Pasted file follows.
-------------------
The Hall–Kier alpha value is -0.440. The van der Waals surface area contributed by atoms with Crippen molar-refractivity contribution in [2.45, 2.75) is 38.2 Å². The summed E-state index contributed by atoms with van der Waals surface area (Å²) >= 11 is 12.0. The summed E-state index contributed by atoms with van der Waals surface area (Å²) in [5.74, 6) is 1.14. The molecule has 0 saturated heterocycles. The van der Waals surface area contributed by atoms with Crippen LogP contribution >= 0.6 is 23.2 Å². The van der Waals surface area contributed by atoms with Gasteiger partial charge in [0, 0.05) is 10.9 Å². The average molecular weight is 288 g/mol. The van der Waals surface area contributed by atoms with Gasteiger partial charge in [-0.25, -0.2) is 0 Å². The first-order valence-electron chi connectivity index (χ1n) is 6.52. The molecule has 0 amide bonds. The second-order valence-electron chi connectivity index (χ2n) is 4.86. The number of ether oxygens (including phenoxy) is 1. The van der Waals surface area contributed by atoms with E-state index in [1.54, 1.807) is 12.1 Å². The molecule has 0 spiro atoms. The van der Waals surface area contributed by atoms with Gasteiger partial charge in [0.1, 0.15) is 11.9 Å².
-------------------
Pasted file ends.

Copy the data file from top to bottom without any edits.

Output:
The Hall–Kier alpha value is -0.440. The van der Waals surface area contributed by atoms with Crippen molar-refractivity contribution in [2.45, 2.75) is 38.2 Å². The summed E-state index contributed by atoms with van der Waals surface area (Å²) >= 11 is 12.0. The summed E-state index contributed by atoms with van der Waals surface area (Å²) in [5.74, 6) is 1.14. The molecule has 0 saturated heterocycles. The van der Waals surface area contributed by atoms with Crippen LogP contribution >= 0.6 is 23.2 Å². The van der Waals surface area contributed by atoms with Gasteiger partial charge in [0, 0.05) is 10.9 Å². The average molecular weight is 288 g/mol. The van der Waals surface area contributed by atoms with Gasteiger partial charge in [-0.25, -0.2) is 0 Å². The first-order valence-electron chi connectivity index (χ1n) is 6.52. The molecule has 0 amide bonds. The second-order valence-electron chi connectivity index (χ2n) is 4.86. The number of ether oxygens (including phenoxy) is 1. The van der Waals surface area contributed by atoms with E-state index in [1.54, 1.807) is 12.1 Å². The molecule has 0 spiro atoms. The van der Waals surface area contributed by atoms with Gasteiger partial charge in [0.1, 0.15) is 11.9 Å².